What if we let kids get bored? From PBS Kids
August 6, 2018
Disease Comeback Stories – Are These 4 Diseases Making a Comeback?
Originally published in the August 2018 print and online version of Richmond Family Magazine
By Alison Soloman, R.N.
We don’t usually associate the phrase “history repeats itself” with illness, but sometimes diseases we thought were ancient history – or at least so uncommon they slide off the radar – make a sneaky comeback. Here’s a look at four diseases you might think were left in the past, but are actually popping up in children and adults across America.
Rickets: A disease characterized by soft and weak bones due to vitamin D deficiency, rickets was first recorded as an outbreak in England in the seventeenth century. It was caused by malnutrition, and in children, presented as bowed legs or knock knees.
Why is it making a comeback? Rickets has been virtually non-existent in the United States in the last several decades, but experts have noticed a reemergence of the disease in the past few years. While still rare, the comeback is due to the cultural shift of people spending more time indoors. Additionally, with more mothers exclusively breastfeeding, infants are more at risk since vitamin D is not abundant in breast milk.
How can you protect your family? Infants who are breastfed need a supplement of vitamin D and a little sunshine to keep their bones strong and healthy. In fact, we all need it, since nearly 75 percent of adults in America are deficient in vitamin D. (We also need sunscreen – and plenty of it. You can absorb vitamin D with sunscreen.)
Whooping Cough: A persistent, unrelenting cough that causes a gasping for air, or whoop, during the coughing fits, whooping cough is also known as pertussis and dates back to the Middle Ages. Pertussis got its nickname from its most prominent symptom, that whoop sound.
Why is it making a comeback? The vaccine was improved in the 1990s to make it safer with fewer side effects, but unfortunately, it was also less effective because the immunity to whooping cough didn’t last as long as it did with the older vaccine.
How can you protect your family? If you’ve ever heard the whoop sound coming from a little baby, it’s a sound you’ll never forget. It is very important for adults and teenagers who will be around infants (the most susceptible group to develop serious complications or death from whooping cough) to be revaccinated. This includes new parents, grandparents, babysitters, and childcare workers.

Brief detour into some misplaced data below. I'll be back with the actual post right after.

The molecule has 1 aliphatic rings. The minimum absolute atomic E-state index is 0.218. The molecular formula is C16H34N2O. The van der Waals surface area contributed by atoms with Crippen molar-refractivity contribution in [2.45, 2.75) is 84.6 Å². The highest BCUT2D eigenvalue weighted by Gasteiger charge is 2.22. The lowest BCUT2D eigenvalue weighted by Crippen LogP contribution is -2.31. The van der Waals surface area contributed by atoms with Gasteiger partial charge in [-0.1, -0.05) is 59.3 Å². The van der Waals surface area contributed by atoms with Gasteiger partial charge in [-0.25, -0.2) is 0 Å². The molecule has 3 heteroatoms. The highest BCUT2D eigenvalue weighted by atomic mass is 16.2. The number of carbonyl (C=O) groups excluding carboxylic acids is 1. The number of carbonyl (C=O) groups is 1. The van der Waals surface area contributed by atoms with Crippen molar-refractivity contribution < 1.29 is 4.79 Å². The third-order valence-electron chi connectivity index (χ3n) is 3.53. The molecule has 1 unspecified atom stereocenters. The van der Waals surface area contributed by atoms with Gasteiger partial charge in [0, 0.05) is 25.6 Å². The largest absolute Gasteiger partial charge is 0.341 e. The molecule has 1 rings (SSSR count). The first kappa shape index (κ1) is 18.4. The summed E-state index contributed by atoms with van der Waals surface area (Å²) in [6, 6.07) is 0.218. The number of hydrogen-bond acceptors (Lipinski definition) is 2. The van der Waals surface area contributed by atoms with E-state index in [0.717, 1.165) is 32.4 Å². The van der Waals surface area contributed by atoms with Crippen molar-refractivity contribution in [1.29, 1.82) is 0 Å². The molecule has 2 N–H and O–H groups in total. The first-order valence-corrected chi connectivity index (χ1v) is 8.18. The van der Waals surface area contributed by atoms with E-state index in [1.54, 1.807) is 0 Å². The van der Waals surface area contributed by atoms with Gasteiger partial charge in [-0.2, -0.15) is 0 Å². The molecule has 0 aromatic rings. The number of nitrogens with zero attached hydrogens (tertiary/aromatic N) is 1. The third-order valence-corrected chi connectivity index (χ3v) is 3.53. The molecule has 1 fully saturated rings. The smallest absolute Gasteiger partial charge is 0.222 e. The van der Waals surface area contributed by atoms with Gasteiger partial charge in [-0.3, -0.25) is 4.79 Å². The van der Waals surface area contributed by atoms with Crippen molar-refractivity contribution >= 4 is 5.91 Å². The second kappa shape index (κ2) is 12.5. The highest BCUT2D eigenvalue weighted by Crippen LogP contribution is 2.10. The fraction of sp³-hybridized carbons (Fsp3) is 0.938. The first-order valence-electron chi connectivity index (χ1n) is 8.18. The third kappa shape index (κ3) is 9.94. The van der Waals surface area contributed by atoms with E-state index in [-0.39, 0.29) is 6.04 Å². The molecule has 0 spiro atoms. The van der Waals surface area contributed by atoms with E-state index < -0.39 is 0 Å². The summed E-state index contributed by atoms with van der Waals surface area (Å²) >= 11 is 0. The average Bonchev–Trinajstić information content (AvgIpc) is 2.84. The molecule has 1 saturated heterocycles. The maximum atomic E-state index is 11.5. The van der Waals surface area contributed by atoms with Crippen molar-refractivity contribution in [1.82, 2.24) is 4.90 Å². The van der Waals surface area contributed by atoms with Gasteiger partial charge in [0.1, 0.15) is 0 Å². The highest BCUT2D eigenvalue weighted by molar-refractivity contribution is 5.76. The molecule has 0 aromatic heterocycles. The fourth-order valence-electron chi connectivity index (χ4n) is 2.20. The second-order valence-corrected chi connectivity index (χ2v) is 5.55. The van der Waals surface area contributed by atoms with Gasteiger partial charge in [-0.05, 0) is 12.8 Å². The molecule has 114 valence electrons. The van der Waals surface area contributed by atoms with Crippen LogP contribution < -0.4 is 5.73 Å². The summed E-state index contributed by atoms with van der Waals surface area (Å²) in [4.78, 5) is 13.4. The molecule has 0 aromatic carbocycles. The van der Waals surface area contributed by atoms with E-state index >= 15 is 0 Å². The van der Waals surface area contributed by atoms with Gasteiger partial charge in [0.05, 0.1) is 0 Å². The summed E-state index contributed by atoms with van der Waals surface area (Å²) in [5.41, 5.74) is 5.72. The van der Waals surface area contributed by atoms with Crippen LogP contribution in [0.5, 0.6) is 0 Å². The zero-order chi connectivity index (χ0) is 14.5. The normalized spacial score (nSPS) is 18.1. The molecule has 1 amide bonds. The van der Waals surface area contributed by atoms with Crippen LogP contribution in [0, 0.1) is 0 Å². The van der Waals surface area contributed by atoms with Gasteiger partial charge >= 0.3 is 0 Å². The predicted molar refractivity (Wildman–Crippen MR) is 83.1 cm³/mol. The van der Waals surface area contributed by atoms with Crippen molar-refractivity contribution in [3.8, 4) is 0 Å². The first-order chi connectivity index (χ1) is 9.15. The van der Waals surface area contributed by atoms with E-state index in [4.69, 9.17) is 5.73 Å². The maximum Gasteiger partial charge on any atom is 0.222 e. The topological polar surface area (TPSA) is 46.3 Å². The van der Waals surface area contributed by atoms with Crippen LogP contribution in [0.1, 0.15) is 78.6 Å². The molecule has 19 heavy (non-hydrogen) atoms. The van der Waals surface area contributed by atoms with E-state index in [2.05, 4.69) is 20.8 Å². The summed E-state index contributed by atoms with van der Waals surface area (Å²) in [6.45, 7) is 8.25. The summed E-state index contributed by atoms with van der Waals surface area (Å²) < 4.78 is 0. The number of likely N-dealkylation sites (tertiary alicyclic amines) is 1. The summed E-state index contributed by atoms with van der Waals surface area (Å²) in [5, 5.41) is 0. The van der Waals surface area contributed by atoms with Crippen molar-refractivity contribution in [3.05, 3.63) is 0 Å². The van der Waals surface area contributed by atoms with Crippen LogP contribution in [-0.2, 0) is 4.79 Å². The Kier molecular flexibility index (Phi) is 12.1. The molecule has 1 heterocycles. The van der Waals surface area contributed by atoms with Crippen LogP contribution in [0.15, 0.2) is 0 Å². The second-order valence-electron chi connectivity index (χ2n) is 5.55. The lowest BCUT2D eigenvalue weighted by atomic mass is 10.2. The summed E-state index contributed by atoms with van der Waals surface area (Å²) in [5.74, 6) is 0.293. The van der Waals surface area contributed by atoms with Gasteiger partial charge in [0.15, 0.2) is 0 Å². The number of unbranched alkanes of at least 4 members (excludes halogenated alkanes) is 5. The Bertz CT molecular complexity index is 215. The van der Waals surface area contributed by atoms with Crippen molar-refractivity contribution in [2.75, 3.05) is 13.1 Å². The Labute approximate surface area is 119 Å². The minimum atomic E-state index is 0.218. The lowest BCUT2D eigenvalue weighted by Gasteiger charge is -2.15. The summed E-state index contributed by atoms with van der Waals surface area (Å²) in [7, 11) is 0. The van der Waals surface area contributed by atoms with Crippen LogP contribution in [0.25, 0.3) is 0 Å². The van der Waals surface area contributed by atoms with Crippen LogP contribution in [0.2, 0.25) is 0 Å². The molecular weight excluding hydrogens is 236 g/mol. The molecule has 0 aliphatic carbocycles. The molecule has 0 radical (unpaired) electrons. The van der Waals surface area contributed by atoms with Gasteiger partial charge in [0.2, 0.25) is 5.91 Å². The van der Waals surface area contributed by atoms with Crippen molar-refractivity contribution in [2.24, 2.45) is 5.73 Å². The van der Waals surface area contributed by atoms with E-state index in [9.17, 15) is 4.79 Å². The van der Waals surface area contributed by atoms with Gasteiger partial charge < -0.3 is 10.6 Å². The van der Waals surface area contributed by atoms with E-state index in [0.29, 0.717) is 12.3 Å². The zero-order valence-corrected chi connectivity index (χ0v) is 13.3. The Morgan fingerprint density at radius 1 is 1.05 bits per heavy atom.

Scarlet Fever: This disease, which is similar in symptoms to strep throat, is a bacterial illness named after its very red, sandpaper rash, accompanied by a fever. Rampant in the Victorian Era, scarlet fever was often deadly to children, but when antibiotics became widely available, the disease was quickly extinguished.
Why is it coming back? Its comeback is stumping doctors and epidemiologists (scientists who study disease and public health). A current theory about its return is that the overuse of antibiotics has spawned a resistant bacteria, leading to an increased incidence of scarlet fever. In the United States, scarlet fever is not a reportable illness, so it is difficult to track.
How can you protect your family? There is no vaccine for scarlet fever, and once you have it, you can only treat the symptoms. However, you can keep your little ones free from this yucky illness by following the same rules you would for any contagious disease: wash hands frequently; stay away from people who are sick; and don’t share saliva with friends.
Mumps: A virus that causes fever and fatigue with swelling of the parotid glands (the salivary glands under your ears), causing cheeks to puff out, mumps may have affected moms and dads who are fifty-plus when they were children. Vaccination programs for mumps began in the United States in the late 1960s. Prior to that, outbreaks were common among children and adults living in close quarters.
Why is it coming back? Researchers are working on that. In the past few years, mumps outbreaks have increased, particularly among college students. According to the CDC, there were 229 cases reported in 2012 and 6,366 cases in 2016. Mumps can be transmitted via saliva, and 20 percent of people with the virus do not show any symptoms.
How can you protect your family? The best way to protect children and yourself from mumps is to have a completed and current MMR vaccination.
While it’s still incredibly rare for you and your family to develop any of these diseases, it’s important to remain up to date on vaccinations and practice healthy hand-washing – perhaps the most important well-family habit of all.
About Alison Soloman, R.N.
Alison Solomon, RN, is the nurse at the Get Well Place at LeafSpring School at Three Chopt, where she cares for mildly ill children, as well as children from the community who are too sick to go to their own school or childcare. She uses her sixteen years of nursing experience to consults with teachers and staff about healthy habits to teach children. She and her husband have three children and are also foster parents.